“Down with the ANC! Voetsek Ramaphosa! Down with corruption,” said Phanyeko, adding that a series of general strikes would be held over the next year in which city centres would be occupied and “we won’t move an inch”.

What’s in a name?

Andile Bloko, Eastern Cape chairperson of Numsa and provincial secretary of the Socialist Revolutionary Workers’ Party (SRWP), said Port Elizabeth’s name change, announced on 23 February, was “nothing to be excited about. It should have been done in 1994. The whole country needs to be decolonised. Today more than 60 workers were retrenched at the airport, yet they are busy changing names.”

Siphiwo Ndunyana, Eastern Cape coordinator of Demawusa and one of the strike organisers, said: “Our people are beyond poor. We will close this town down. We are here to show our anger against the minister of finance’s austerity against our people.”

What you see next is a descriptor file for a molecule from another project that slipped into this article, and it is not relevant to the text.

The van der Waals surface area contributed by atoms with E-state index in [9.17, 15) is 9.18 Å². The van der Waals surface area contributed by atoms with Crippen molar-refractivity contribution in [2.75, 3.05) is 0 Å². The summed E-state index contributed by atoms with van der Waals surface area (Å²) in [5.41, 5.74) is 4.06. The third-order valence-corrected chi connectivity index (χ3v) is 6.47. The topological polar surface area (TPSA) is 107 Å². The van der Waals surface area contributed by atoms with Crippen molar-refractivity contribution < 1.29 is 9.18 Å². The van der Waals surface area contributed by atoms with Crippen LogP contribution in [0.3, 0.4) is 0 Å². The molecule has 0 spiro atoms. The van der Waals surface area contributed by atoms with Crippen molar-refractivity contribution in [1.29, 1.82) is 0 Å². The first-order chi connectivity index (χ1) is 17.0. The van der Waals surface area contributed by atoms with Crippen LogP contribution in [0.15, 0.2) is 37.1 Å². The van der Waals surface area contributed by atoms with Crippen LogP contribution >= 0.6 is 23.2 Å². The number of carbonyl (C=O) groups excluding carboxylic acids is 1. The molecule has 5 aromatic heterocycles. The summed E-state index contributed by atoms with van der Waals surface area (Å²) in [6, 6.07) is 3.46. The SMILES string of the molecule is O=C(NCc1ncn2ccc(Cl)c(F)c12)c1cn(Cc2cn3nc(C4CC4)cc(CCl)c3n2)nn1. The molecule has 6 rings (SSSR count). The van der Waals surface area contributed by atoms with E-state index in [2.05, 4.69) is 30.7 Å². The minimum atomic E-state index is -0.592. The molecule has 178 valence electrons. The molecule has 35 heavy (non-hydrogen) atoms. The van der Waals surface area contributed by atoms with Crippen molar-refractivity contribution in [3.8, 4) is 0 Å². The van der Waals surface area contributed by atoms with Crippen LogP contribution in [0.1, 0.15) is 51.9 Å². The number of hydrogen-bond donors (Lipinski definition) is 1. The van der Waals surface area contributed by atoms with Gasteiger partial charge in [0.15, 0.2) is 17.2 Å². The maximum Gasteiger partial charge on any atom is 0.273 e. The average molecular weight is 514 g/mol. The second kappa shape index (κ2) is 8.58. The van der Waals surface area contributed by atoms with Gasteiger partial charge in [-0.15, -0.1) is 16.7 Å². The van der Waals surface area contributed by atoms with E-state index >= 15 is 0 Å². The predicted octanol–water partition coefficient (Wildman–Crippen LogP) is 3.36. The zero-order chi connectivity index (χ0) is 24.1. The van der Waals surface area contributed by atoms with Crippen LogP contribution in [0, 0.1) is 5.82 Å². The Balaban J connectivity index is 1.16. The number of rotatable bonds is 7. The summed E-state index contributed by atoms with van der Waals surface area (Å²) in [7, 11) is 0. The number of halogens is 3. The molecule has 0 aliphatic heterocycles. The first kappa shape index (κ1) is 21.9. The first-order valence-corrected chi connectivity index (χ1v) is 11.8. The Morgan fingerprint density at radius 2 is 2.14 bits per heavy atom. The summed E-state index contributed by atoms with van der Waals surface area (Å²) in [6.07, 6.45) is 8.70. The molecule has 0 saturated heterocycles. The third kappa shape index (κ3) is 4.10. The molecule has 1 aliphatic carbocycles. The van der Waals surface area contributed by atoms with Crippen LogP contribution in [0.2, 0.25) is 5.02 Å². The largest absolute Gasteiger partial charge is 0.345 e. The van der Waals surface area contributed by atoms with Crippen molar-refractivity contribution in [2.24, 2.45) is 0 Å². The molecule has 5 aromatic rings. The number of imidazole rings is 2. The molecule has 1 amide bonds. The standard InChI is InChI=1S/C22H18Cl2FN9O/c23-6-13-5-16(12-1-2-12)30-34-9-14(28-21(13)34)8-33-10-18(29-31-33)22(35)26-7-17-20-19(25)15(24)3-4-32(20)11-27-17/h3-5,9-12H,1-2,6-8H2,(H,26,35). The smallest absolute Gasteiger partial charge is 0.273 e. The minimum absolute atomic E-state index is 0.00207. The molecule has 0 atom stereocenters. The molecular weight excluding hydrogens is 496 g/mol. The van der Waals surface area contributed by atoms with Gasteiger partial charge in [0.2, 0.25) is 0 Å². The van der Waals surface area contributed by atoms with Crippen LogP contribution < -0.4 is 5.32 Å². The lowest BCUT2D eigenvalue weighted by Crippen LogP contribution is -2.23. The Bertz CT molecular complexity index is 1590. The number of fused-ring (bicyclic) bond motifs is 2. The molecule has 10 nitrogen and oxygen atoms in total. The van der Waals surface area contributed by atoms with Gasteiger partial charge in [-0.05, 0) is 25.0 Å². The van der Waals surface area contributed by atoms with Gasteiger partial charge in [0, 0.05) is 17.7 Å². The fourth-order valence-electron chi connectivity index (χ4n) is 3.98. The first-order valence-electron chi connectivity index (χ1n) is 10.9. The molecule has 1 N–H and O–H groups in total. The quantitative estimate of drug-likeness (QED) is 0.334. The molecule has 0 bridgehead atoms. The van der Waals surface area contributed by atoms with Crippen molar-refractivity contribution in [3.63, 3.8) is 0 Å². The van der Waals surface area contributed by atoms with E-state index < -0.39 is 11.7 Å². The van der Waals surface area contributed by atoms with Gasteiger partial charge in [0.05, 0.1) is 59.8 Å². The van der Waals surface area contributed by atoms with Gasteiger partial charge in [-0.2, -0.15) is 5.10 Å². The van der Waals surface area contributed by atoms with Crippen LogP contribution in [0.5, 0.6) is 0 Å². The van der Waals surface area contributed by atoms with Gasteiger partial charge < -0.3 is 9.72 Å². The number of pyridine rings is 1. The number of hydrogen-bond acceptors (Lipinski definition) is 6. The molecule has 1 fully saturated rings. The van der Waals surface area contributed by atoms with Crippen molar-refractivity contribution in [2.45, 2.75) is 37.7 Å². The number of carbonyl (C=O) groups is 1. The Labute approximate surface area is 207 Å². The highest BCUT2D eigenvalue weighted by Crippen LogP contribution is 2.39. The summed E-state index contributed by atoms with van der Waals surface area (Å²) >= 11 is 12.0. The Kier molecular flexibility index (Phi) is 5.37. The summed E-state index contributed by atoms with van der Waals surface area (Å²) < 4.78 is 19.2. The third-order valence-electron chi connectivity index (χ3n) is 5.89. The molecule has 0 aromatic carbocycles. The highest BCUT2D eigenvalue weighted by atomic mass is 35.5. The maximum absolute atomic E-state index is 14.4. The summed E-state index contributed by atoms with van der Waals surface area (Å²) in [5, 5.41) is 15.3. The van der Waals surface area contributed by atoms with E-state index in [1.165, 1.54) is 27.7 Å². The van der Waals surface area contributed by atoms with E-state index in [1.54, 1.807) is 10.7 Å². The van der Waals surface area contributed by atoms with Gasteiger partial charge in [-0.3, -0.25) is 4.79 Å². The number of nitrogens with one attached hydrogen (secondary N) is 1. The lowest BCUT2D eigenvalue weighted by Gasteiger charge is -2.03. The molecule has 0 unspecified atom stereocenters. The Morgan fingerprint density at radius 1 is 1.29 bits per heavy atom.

Numsa, Saftu’s largest affiliate, said before the strike that it supported these protests because the Covid-19 pandemic had proved that the Black working class was made to “suffer through the lockdown with no support” while being retrenched and downsized, and endured the lockdown “in shacks with no water or electricity, surrounded by the squalor of townships”.

“South Africa’s capitalist system is racist in character, and that has not changed much since the dark days of apartheid, which is why the African majority has yet to experience genuine freedom and equality,” said Numsa. 

Looming hardships

The SRWP said workers needed to oppose the ANC government’s intention “to impose further hardships and suffering on the working class in defence of their wealth and profits”. SRWP general secretary Motebang Oupa Ralake said the low public sector wage increases and looming budget cuts of billions of rands spread among all departments were “a massive assault on the living standards of the working class and even the middle classes”.